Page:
Wednesday, June 27, 2012

Man denies having sex with his ex-wife's dog

A woman who refused to go to bed with her ex-husband was shocked to find him having sex with her dog soon afterwards, a jury heard today. Kelly Thacker could not believe her eyes when she went upstairs to her bedroom and saw her naked ex husband Nicholas Saunders trying to penetrate her bull mastiff Sasha, it was alleged. "Ms Thacker just couldn't believe what she was seeing to start off with so she looked away and then looked again,” said prosecutor Frank Abbott at Gloucester crown court. Mr Abbott said that by that stage Mr Saunders was having full sexual intercourse with the dog.

Ms Thacker ordered Mr Saunders 'in no uncertain terms' to leave the house, Mr Abbott said. At first Saunders protested that he was tired and wanted to stay but eventually he did leave - although he later returned saying he wanted to talk to her. Mr Abbott said Saunders, 46, of Bell Lane, Lechlade, Glos, had been at her house that night because he had called on her after being thrown out by his new girlfriend following a row. Ms Thacker agreed to let him stay the night - but made it plain she would not be having sex with him and went downstairs, leaving him in her bedroom, Mr Abbott said. The couple's two daughters were asleep in their rooms in the house at the time.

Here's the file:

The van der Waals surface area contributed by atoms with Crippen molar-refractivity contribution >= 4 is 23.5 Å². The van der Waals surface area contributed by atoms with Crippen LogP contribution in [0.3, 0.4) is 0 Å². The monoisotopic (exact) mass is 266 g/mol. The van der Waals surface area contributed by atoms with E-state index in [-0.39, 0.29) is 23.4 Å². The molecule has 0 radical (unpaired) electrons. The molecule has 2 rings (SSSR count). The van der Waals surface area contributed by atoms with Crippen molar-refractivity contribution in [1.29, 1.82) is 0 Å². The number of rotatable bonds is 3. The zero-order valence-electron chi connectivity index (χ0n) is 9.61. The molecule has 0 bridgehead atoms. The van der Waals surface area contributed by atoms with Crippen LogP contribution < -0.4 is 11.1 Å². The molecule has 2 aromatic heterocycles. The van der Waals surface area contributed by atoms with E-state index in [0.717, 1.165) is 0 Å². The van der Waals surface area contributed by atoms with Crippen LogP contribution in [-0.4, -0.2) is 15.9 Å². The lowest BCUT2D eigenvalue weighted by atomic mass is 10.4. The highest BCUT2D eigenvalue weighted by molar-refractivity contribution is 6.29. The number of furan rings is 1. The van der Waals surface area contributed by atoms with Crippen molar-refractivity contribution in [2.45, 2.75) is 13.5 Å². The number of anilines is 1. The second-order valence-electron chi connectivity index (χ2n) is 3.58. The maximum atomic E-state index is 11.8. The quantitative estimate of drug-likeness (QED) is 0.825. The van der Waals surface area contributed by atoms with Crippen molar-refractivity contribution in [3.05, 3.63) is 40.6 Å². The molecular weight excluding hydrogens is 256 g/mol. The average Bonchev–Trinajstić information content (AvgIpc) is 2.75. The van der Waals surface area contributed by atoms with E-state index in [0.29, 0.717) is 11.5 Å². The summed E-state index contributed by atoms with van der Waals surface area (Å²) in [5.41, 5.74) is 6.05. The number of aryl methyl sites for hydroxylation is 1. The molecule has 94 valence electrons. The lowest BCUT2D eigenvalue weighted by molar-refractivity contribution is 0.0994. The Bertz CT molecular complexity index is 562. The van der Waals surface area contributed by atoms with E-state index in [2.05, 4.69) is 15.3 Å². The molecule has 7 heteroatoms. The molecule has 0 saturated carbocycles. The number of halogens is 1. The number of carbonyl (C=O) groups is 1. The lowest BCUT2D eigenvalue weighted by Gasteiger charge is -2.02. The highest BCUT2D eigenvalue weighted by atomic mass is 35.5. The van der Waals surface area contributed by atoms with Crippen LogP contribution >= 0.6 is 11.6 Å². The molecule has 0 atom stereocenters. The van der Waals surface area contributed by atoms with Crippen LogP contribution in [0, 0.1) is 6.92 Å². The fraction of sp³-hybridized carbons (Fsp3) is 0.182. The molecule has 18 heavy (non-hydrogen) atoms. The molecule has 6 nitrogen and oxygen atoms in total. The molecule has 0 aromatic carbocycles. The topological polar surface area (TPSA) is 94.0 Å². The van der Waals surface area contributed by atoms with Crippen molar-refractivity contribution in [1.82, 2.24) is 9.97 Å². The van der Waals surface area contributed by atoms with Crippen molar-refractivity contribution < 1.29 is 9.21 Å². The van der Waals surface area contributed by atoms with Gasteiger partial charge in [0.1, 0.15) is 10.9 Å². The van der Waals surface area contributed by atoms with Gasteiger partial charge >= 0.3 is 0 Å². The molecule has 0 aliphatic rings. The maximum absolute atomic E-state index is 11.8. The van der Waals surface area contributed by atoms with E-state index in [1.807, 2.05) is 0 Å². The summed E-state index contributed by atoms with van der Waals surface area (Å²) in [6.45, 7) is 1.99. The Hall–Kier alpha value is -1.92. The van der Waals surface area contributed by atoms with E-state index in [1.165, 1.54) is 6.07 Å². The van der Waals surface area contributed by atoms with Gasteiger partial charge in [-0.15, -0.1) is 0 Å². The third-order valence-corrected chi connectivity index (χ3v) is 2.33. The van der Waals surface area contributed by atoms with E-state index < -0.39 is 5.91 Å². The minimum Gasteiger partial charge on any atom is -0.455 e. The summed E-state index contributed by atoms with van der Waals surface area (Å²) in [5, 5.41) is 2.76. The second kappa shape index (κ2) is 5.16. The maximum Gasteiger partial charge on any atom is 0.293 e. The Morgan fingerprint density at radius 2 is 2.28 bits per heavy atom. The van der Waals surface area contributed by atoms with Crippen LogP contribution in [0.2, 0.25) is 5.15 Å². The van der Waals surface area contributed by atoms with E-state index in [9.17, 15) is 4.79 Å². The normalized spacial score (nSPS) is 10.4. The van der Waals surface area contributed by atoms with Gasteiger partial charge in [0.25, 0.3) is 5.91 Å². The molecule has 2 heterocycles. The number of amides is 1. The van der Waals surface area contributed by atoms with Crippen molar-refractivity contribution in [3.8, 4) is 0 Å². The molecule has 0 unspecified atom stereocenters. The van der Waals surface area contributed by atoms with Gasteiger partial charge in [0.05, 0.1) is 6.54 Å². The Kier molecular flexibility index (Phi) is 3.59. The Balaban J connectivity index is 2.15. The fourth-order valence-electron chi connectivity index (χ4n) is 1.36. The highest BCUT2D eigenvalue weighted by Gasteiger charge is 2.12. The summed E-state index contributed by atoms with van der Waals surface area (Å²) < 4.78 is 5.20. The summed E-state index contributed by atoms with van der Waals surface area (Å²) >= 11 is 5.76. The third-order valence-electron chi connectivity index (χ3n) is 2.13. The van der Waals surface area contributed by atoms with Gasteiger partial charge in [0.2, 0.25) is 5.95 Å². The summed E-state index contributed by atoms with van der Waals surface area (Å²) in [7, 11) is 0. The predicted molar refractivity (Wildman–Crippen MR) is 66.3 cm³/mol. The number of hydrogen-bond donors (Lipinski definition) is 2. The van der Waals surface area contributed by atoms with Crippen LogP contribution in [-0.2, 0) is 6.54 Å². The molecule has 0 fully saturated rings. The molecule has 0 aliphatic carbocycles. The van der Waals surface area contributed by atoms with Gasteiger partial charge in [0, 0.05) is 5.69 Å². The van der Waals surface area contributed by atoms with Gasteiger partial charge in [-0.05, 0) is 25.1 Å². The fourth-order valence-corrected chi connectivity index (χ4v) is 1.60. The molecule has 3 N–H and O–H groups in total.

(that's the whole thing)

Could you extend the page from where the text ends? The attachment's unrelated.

When Saunders was arrested after she found him having sex with Sasha he agreed to give an intimate sample and dog's DNA was found, added Mr Abbott. Mr Saunders has pleaded not guilty to having sex with a female dog on Jan 15th last year. Mr Abbott told the jury of seven women and five men at the start of the trial that they must not let feelings of revulsion or amusement about the case affect their judgement. "This is a fairly rare occurrence - it's like the world turned around when we find ourselves in a crown court listening to, and contemplating, an allegation of a man having sexual intercourse with a dog," said Mr Abbott. It is not only something unusual but it is also something which you might find repulsive.

"But one cannot blind oneself to the possibility that we might from time to time also find it something which makes a small chuckle come to us because it is unusual and in a way so unnatural. It is something which of course is wrong and criminal to all right thinking people. You must not in any way be influenced by being offended and you must not have any sympathy one way or another for the persons giving evidence , or indeed the defendant. We have to keep our feet on the ground and at all times remain composed and careful about listening to the evidence." The trial continues.

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